If the United States wants to escape the danger zone in its strategic competition with China — disproving Beijing’s fancy that it can rule the Western Pacific — decommissioning the U.S. Navy’s fastest, most capacious combat logistics ships is no way to do it. Just the opposite. It telegraphs that America is no longer serious about fighting far from North America for long spans of time. Competitors will take note.
Yet budget-cutters in Washington are compelling naval leaders to consider narrowing this competitive advantage. And they’re doing so at a time when China finally appears to be putting its own combat logistics house in order after decades of neglect. Over at Defense News, Chris Cavas reports that U.S. Navy officials are considering decommissioning — or laying up, a halfway status between active service and the boneyard — the workhorse Supply-class T-AOEs.
T-AOEs are big, fast ships. In effect they’re mobile, floating warehouses that deliver fuel, ammunition, and stores of myriad types to task forces underway at sea. They displace about the same as a big-deck amphibious carrier such as USS America, a newcomer to the active fleet. And unlike their slower, smaller brethren, they can keep up with the speediest non-nuclear ships in the U.S. Navy fleet. The picture at the top depicts USS Sacramento, one of the Supply‘s forebears, rearming not one but two Iowa-class battleships at the same time, in the Persian Gulf in 1991. That gives you an idea of the size and capability of these vessels.
That’s an unglamorous capability, to be sure. But it’s a capability as irreplaceable as weapons and sensors for pummeling enemy fleets or enemy shores. Underway replenishment — UNREP, meaning the capacity to refuel, rearm, and reprovision at sea without detouring into port — has constituted a core U.S. Navy advantage since the days when seamen bearing names like Halsey and Spruance plied the deep. It makes the fleet a free-range fleet. Task forces thus equipped can roam the seas without putting into port for supplies. Mahan noted, in his pre-UNREP age, that warships without forward bases are like “land birds,” unable to fly far from home. So it is for seagoing forces without their own logistics contingents.
UNREP is handy in peacetime. It’s indispensable in wartime, when no friendly port may be nearby. Without supply ships, a task force has to quit its station to find stores. Abandoning contested waters surrenders command of those waters, or leaves soldiers or marines stranded on hostile shores without naval fire or air support. This is a bad thing all around. Before he met his maker, General Tōjō credited U.S. Navy UNREP as one of three decisive factors in Imperial Japan’s downfall. High praise from a defeated foeman. Combat logistics, then, is an operational technique commanding strategic importance.
Think about logistics ships this way. Mahan depicts foreign commerce, merchant and naval shipping, and forward bases as the three struts on which sea power rests. UNREP vessels comprise part of two, not just one, of Mahan’s nautical pillars. They’re ships, obviously. But they’re also substitute bases. So if adding stores ships lets U.S. Navy task forces fight or patrol the sea continuously, subtracting them compromises two pillars of American sea power. The same might be said of destroyer and submarine tenders, floating workshops that can manufacture spare parts and fix all manner of engineering troubles without requiring a visit to a shore maintenance depot. The navy’s tender fleet is woefully thin as well, at two sub tenders.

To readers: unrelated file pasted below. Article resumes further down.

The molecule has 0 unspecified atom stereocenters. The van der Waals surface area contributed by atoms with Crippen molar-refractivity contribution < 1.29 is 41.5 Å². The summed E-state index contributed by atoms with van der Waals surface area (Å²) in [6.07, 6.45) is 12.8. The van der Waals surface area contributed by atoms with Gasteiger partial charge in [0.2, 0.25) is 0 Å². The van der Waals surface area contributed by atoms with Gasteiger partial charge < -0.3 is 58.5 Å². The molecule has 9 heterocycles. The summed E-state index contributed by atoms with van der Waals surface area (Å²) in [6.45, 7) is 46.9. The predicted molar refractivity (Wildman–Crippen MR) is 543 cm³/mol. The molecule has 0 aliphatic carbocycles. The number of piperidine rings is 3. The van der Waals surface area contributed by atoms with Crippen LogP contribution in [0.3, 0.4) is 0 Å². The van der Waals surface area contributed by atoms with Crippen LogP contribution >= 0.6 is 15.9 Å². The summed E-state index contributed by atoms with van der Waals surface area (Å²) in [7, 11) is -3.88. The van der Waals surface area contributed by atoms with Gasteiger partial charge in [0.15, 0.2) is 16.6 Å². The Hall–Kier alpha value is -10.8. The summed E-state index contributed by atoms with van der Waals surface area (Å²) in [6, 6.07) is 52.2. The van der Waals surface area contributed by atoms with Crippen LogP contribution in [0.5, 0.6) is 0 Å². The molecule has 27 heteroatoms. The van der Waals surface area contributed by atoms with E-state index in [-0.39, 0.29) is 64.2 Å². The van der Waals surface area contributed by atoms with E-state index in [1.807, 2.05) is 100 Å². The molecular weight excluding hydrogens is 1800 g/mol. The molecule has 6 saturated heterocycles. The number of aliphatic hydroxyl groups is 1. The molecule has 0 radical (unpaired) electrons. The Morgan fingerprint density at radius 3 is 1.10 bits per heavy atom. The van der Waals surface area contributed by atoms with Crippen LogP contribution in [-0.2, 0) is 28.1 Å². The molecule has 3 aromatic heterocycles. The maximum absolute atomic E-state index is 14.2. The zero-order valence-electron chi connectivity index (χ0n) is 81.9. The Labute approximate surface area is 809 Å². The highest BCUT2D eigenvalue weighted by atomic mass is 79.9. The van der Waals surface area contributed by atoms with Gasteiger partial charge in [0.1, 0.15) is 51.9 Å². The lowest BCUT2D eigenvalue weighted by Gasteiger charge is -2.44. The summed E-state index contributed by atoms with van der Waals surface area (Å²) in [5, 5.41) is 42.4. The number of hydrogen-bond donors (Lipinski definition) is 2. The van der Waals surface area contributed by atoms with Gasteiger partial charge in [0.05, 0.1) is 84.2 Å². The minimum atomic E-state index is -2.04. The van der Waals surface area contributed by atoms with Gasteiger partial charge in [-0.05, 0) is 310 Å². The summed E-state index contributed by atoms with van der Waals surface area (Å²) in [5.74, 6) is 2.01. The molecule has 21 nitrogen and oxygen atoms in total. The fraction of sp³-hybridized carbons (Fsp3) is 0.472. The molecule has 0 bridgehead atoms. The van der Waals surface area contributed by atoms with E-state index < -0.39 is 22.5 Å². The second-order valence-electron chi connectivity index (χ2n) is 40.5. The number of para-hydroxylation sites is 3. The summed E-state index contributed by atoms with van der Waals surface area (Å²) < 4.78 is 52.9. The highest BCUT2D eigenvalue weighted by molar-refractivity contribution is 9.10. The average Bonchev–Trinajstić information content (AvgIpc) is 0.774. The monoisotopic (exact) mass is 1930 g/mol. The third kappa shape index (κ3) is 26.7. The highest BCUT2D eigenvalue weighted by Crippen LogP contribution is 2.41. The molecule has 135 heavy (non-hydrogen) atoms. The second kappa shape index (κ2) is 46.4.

Granted, the maneuvering over the Supply-class T-AOEs is part of the never-ending kabuki dance over the defense budget. It does appear, nevertheless, that a weird dynamic has taken over Beltway deliberations over the past few years. The administration and Congress constrict naval spending more and more obtusely even as the need for a fleet with surplus capability — a fleet capable of taking heavy losses in combat and fighting on anyway — grows inexorably. It’s almost as though our leaders are deliberately recreating Walter Lippmann’s pre-World War II era of “monstrous imprudence,” when Washington took on vast Pacific commitments yet skimped on the naval means to defend them.
We know how well that worked out. The “just-in-time” philosophy currently in vogue in industry seems to have seeped into military and congressional thinking. To keep costs low, that is, business potentates maintain no excess inventory, getting widgets out to users when they demand it. That works fine for commercial enterprises. No one tries to interdict commercial supply chains. But if a navy maintains just enough logistics capacity to get by during peacetime steaming, when the demand is relatively low, what happens in wartime, when demand for supplies spikes and stays spiked? Bad things, methinks.
And how about when a smart adversary targets the UNREP fleet? That’s what I would do if — heaven forbid — some rash individual gave me command of Chinese or Iranian anti-access forces. Skip the combatants. They’re difficult targets. Cripple or sink the combat logistics fleet and the carriers, cruisers, and destroyers shrivel on the vine, deprived of the fuel and stores they need to remain on station. They’ll go away, or maintain an intermittent presence at best. The anti-access defender gains time and options — or wins outright.
Better an excess than a shortfall of logistics ships, then. As Admiral Wylie points out, Congress makes strategic decisions through the budgeting process all the time. In this case, capping the means necessary to stage operations along the Asian rimlands could rule out little things like, oh, honoring the U.S. security treaty with Japan, keeping the Strait of Hormuz open, or upholding the rule of law on the high seas. A just-in-time fleet optimized for peacetime cruising is apt to be an oops fleet in wartime.